Luckily, this wasn't a close encounter of the burned kind.
After becoming the closest spacecraft to the Sun last month, NASA's Parker Solar Probe has gotten even closer, coming within 15 million miles of our solar system's star on its own, a feat NASA has called a success.
On Monday, Nov. 5, the spacecraft whizzed past the Sun and on Wednesday, Nov. 7, it called home to let its creators know everything is in working order and it's collecting data as it should be.
“Parker Solar Probe was designed to take care of itself and its precious payload during this close approach, with no control from us on Earth — and now we know it succeeded,” said Thomas Zurbuchen, associate administrator of NASA’s Science Mission Directorate at the agency headquarters in Washington in a statement.
Zurbuchen continued: “Parker is the culmination of six decades of scientific progress. Now, we have realized humanity’s first close visit to our star, which will have implications not just here on Earth, but for a deeper understanding of our universe.”
In addition to coming closer to the Sun than any other man-made spacecraft and letting us know it's in good working condition, the Probe also set a speed record, NASA added. At its closest approach, known as a perihelion, the Parker Solar Probe reached a top speed of 213,200 mph.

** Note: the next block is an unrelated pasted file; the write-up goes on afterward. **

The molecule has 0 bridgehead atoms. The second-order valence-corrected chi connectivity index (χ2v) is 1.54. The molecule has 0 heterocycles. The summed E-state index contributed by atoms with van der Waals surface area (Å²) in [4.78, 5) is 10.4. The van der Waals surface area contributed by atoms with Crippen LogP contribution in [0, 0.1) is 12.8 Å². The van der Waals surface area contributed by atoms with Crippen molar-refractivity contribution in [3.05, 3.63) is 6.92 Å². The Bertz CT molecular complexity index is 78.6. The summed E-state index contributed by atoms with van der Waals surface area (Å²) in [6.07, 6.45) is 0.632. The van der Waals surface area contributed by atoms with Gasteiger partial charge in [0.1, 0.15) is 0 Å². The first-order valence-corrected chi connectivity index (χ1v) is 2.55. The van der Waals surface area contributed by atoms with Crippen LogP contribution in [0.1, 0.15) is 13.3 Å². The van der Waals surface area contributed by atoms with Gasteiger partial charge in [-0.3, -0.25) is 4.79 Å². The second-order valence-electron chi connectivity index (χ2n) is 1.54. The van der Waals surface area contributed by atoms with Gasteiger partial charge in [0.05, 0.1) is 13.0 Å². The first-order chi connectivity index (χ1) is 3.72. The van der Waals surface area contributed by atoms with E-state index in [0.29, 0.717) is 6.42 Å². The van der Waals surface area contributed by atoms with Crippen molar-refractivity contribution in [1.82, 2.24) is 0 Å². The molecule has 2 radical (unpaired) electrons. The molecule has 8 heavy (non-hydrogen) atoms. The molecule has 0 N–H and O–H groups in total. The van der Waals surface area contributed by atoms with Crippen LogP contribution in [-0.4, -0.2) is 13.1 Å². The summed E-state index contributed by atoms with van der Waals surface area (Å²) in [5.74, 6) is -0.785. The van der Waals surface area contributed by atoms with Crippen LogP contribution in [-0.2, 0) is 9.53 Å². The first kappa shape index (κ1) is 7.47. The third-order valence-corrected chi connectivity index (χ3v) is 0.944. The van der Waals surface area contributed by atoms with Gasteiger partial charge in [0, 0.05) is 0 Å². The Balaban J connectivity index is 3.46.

"Along with new records for the closest approach to the Sun, Parker Solar Probe will repeatedly break its own speed record as its orbit draws closer to the star and the spacecraft travels faster and faster at perihelion," the government space agency wrote in the release.
The Parker Solar Probe will make its last close approach to the Sun in 2025, where it will come within 3.83 million miles of the star's surface. This is seven times closer than the previous closest spacecraft, Helios 2, which came within 27 million miles of the Sun in 1976.
Aided by the Sun's own gravity, the Probe will fly at an unbelievable 430,000 mph, NASA has said previously. By comparison purposes, the speed of sound is approximately 761 mph and the speed of light is 670,616,629 mph.
The $1.5 billion mission launched on Aug. 12 and was taken into orbit by a United Launch Alliance Delta IV Heavy rocket.
Parker must withstand heat of nearly 2,500 degrees Fahrenheit to complete its audacious mission. To achieve this, the probe will be protected by a special 4.5-inch-thick carbon-composite shield. Safe inside the spacecraft, however, the probe’s payload will be operating at room temperature, generally kept in the mid-80s Fahrenheit, NASA said.
The Sun’s corona, which can be seen during a total solar eclipse, is usually hidden by the bright light of the star’s surface. The Probe, named after pioneering solar physicist Dr. Eugene Parker, will provide a wealth of invaluable data.
Scientists expect to shed new light on the Sun’s potential to disrupt satellites and spacecraft, as well as electronics and communications on Earth.
It is also hoped that the Probe will provide answers to what scientists describe as “the coronal heating problem.” One of the most unusual aspects of the Sun is that its atmosphere gets much hotter the farther it stretches from the star’s surface, according to NASA.
Fox News' James Rogers contributed to this report. Follow Chris Ciaccia on Twitter @Chris_Ciaccia